Among these polymers, preferably employed as a polymer for the binder are polyisobutyl methacrylate, polyethylene glycol dimethacrylate, and polyacrylate, and copolymers of acrylic acid esters with other copolymerizable polymers.

The oily liquid employable for the binder is a high-boiling solvent capable of dissolving or swelling the above-described polymer and having a boiling point of not lower than 150° C. (hereinafter referred to simply as a high-boiling solvent). Examples of the high-boiling solvent include phthalic acid esters such as diethyl phthalate and dibutyl phthalate; aliphatic dicarboxylic acid esters such as diethyl malonate and dimethyl oxalate; phosphoric acid esters such as tricresyl phosphate and trixylyl phosphate; citric acid esters such as O-acetyl triethyl citrate and tributyl citrate; benzoic acid esters such as butyl benzoate and hexyl benzoate; aliphatic acid esters such as hexadecyl myrestate and dioctyl adipate; alkylnaphthalenes such as methylnaphthalene, dimethylnaphthalene, monoisopropylnaphthalene and diisopropylnaphthalene; dialkylphenyl ethers such as di-o-methylphenyl ether, di-m-methylphenyl ether and di-p-methylphenyl ether; amides of higher fatty acids or aromatic sulfonic acids such as N,N-dimethyllauroamide and N-butylbenzenesulfonamide; trimellitic acid esters such as trioctyl trimellitate; and diarylalkanes such as diarylmethanes (e.g., dimethylphenylphenylmethane) and diarylethanes (e.g., 1-phenyl-1-methylphenylethane, 1-dimethylphenyl-1-phenylethane and 1-ethylphenyl-1-phenylethane). These high-boiling solvents can be employed singly or in combination.

As the oily liquid, there can be also employed an organic solvent substantially not dissolving or swelling the aforementioned polymer and having a boiling point of 100°-250° C. (hereinafter also referred to simply as a low-boiling solvent) in addition to the above-mentioned high-boiling solvent.

Examples of the low-boiling solvent include saturated aliphatic hydrocarbons and organic liquid mixtures mainly containing saturated aliphatic hydrocarbons.

The ratio of the low-boiling solvent to the high-boiling solvent can be optionally selected, but preferably is in the range of from 9/1 to 1/9 (high-boiling solvent/low-boiling solvent), by weight.

The binder employed in the invention preferably has a composition comprising the above-mentioned polymer and high-boiling solvent. Also preferred is a binder having a composition comprising the above-mentioned polymer, high-boling solvent and low-boiling solvent.

The ratio of the polymer to the high-boiling solvent is desirably in the range of 0.1 to 100 (polymer/high-boiling solvent), by weight. The ratio of a combination of the polymer and the high-boiling solvent to the low-boiling solvent is also desirably in the range of 0.1 to 100 (combination of polymer and high-boiling solvent/low-boiling solvent), by weight.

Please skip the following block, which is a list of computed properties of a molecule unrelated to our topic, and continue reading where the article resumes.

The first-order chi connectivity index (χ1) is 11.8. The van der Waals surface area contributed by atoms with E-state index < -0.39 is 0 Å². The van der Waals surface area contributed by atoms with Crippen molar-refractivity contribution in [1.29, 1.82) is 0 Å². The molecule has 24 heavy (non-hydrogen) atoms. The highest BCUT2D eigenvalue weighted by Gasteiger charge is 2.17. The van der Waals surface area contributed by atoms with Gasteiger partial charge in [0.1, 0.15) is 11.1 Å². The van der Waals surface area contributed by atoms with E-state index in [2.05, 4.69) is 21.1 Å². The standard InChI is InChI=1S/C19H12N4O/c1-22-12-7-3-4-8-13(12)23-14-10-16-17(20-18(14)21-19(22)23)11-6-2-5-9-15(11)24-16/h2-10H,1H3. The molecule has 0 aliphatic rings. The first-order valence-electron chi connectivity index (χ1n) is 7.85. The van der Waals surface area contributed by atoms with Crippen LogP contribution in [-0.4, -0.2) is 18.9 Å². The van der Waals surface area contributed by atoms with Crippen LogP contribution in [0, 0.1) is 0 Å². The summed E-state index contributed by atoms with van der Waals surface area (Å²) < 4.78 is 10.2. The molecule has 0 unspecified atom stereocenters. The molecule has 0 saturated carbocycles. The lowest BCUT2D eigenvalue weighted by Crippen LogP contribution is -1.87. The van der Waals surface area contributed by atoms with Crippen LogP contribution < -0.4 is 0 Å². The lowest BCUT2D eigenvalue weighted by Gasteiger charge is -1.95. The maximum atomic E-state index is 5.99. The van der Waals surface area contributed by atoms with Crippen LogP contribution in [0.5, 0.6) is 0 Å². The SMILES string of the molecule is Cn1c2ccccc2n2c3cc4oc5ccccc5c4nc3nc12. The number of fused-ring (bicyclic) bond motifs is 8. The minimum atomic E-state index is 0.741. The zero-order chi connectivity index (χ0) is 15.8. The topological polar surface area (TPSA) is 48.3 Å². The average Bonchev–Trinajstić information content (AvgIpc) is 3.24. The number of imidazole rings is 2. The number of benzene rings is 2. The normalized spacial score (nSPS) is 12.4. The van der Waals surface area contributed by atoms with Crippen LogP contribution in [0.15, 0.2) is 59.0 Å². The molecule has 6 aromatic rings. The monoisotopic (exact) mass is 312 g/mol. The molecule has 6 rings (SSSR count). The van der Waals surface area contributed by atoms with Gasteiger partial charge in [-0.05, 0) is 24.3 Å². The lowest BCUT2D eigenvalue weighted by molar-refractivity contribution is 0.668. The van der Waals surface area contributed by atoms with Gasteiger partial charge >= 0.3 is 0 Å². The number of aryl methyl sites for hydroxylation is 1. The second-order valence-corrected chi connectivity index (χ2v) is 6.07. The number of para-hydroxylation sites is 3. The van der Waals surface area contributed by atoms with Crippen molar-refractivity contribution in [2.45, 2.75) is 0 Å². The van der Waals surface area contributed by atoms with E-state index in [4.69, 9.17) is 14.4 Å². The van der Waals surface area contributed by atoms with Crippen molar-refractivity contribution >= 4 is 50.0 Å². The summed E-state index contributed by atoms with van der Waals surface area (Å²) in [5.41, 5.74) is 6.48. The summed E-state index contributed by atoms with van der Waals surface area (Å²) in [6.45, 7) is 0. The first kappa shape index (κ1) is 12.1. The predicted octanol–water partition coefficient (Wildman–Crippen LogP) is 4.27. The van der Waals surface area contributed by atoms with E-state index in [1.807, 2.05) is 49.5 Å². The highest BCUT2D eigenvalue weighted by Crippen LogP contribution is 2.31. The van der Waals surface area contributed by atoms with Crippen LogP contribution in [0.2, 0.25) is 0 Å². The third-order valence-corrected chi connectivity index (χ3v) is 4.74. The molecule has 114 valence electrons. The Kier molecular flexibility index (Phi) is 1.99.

As a colorant contained in a conventional toner for the electrostatography, generally employed are a black toner such as carbon black or graft carbon black and a chromatic toner such as a blue, red or a yellow colorant. These conventional colorants can be also employed in the encapsulated toner of the invention.

As the magnetizable particles contained in the core material of the encapsulated toner according to the invention, there can be employed magnetizable particles (particulate material capable of being magnetized) empolyable for a conventional magnetic toner. Examples of the magnetizable particles include particles of a simple metal (e.g., cobalt, iron, or nickel), an alloy and a metallic compound. In the case of using a chromatic magnetizable powder such as a powder of black magnetite, the chromatic magnetizable powder can serve as both of a magnetizable particle and a colorant.

The magnetizable particle contained in the core material of the encapsulated toner according to the invention is characterized in that its surface is coated in advance with a polymer. The polymer to be coated over the surface of the magnetizable particle (hereinafter also referred to simply as a surface-coating polymer) is essentially insoluble in the above-mentioned high-boiling solvent employed as a binder component. If the polymer is soluble in the high-boiling solvent, the coated polymer on the magnetizable particle is dissolved in the high-boiling solvent in the preparation of an encapsulated toner so as not to give an effect by coating the surface of the magnetizable particle. Examples of the surface-coating polymer include polymethyl methacrylate, polyacrylonitrile, polyamide, vinylidene chloride, polyester, epoxy resin, polyacetal resin and melamine resin. The surface-coating polymer preferably has the same repeating monomer unit as that of the above-mentioned polymer for the binder.